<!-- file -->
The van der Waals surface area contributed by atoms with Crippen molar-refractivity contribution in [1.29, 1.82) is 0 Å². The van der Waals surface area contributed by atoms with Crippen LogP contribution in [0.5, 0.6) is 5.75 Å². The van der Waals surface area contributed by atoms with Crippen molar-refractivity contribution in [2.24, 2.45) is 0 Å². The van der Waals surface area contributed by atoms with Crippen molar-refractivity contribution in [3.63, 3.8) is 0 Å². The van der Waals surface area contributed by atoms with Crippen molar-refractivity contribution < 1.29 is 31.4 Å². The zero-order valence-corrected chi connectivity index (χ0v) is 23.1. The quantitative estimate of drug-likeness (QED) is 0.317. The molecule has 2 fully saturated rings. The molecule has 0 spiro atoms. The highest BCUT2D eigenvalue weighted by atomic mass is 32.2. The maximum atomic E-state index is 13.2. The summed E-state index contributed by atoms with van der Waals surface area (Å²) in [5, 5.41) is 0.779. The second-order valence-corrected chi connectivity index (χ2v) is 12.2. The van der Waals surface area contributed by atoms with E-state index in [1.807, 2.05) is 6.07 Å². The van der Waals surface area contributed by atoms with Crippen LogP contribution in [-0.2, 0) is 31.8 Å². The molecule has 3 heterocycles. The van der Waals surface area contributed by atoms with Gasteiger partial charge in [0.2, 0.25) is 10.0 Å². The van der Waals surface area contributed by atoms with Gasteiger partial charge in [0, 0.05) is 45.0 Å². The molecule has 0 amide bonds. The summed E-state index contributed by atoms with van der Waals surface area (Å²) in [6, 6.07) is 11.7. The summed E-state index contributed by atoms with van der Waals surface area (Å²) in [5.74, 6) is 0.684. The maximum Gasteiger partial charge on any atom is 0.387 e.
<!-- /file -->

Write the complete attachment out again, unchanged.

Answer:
The van der Waals surface area contributed by atoms with Crippen molar-refractivity contribution in [1.29, 1.82) is 0 Å². The van der Waals surface area contributed by atoms with Crippen LogP contribution in [0.5, 0.6) is 5.75 Å². The van der Waals surface area contributed by atoms with Crippen molar-refractivity contribution in [2.24, 2.45) is 0 Å². The van der Waals surface area contributed by atoms with Crippen molar-refractivity contribution in [3.63, 3.8) is 0 Å². The van der Waals surface area contributed by atoms with Crippen molar-refractivity contribution < 1.29 is 31.4 Å². The zero-order valence-corrected chi connectivity index (χ0v) is 23.1. The quantitative estimate of drug-likeness (QED) is 0.317. The molecule has 2 fully saturated rings. The molecule has 0 spiro atoms. The highest BCUT2D eigenvalue weighted by atomic mass is 32.2. The maximum atomic E-state index is 13.2. The summed E-state index contributed by atoms with van der Waals surface area (Å²) in [5, 5.41) is 0.779. The second-order valence-corrected chi connectivity index (χ2v) is 12.2. The van der Waals surface area contributed by atoms with E-state index in [1.807, 2.05) is 6.07 Å². The van der Waals surface area contributed by atoms with Crippen LogP contribution in [-0.2, 0) is 31.8 Å². The molecule has 3 heterocycles. The van der Waals surface area contributed by atoms with Gasteiger partial charge in [0.2, 0.25) is 10.0 Å². The van der Waals surface area contributed by atoms with Gasteiger partial charge in [0, 0.05) is 45.0 Å². The molecule has 0 amide bonds. The summed E-state index contributed by atoms with van der Waals surface area (Å²) in [6, 6.07) is 11.7. The summed E-state index contributed by atoms with van der Waals surface area (Å²) in [5.74, 6) is 0.684. The maximum Gasteiger partial charge on any atom is 0.387 e.